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Vacation Tips for those with Heart Defects

Jill Gambon is from Boston Massachusetts. In 2007, her life was turned upside down when her daughter was diagnosed with Hypoplastic Left Heart Syndrome. With a series of surgeries only a handful of infants at that time have had, she now has a fully-functioning four chamber heart. After six heart surgeries, she is fully pacemaker dependent and is in heart failure. They love to share their experience, trials and joys with others. And to give hope and support to those who are on the congenital heart defect journey. Watch their story.

Ahhhh summertime...the weather is warm, the days are longer and it is the perfect time for vacations.

Vacations, especially ones far from home, can be a bit challenging, if not downright nerve-wracking for those with heart defects.

I'd like to share a few tips I've learned along the way, hoping you don’t have to learn on the fly like we have at some point along this crazy journey.

For starters, look for all hospitals close to where you are staying. See what services they provide. Confirm with your insurance that you are covered at the facilities. If you are driving a long distance, keep note of hospitals along the route.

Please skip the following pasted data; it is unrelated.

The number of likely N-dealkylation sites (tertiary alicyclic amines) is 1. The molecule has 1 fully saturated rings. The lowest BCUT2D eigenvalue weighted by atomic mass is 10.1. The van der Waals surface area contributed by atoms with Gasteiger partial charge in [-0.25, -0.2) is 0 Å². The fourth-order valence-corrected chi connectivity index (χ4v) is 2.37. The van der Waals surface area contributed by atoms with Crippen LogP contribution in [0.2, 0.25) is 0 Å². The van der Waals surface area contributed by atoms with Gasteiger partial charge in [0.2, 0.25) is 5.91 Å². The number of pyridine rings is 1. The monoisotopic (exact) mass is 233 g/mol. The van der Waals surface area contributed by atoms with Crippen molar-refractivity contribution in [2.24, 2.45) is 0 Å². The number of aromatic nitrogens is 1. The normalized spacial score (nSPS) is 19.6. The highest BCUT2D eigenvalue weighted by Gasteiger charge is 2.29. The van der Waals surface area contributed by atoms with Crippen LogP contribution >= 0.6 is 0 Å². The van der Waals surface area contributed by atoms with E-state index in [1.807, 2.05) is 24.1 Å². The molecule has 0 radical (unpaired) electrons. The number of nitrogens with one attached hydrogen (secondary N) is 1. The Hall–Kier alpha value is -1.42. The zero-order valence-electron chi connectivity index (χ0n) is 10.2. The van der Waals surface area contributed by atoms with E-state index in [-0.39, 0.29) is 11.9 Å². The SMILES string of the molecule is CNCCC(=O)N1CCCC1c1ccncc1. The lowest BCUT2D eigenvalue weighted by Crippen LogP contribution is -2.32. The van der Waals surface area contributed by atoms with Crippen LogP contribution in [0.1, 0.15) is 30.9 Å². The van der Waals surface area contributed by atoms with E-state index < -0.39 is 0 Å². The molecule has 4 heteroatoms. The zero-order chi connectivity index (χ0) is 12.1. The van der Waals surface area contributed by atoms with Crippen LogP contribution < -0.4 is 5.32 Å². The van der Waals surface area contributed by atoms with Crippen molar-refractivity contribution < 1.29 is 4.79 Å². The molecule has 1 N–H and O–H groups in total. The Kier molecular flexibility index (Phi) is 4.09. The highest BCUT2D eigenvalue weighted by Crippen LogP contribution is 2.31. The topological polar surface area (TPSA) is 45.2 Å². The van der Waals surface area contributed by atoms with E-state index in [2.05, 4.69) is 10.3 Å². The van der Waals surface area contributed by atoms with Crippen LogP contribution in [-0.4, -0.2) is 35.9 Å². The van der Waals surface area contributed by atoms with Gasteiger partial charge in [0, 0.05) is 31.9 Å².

Find the closest pharmacies, and call to ask if they carry your type of medications and dosages. For more remote areas, or countries where the closest hospitals are not able to handle an emergency should one arise, ask your insurance company if they cover Medivac flights. This is especially important on cruises and in foreign countries and islands. Always purchase emergency medical travel insurance, while it adds a bit of extra cost upfront, it is invaluable if needed. Carry two sets of medications with you in separate carry-on bags if flying. If on a road trip, keep one set in car and one set in your bag, and have at least three extra days’ worth. Trust me, there is nothing more frustrating than spending an entire day of your vacation going back and forth with doctors and pharmacists if your medication is lost or destroyed in transit. Triple check that you have all the ID cards you need for medical devices. No one enjoys a surprise hour-long delay when a pacemaker sets off alarms and security can't believe a child has one. Print out an info sheet listing all your medications, procedures you have had done, your safe baseline vitals, and all doctors names, phone numbers and emails. Keep this on you at all times. I can't tell you how many times we've been in an ambulance and I just hand them the paper and instead of being distracted trying to remember every detail needed, I can focus on my daughter. Keep one in your luggage as well. While this can seem a bit daunting, and some may think a bit overboard, emergencies can and do happen. Having all this planned in advance makes them more manageable. Above all else, enjoy it! You deserve it! Savor the rare opportunity that you get to watch your child be out of their comfort zone and see and try new things - ride that jetski, hike that trail, zip down that zipline, lay on that beach and nap (my personal preference).


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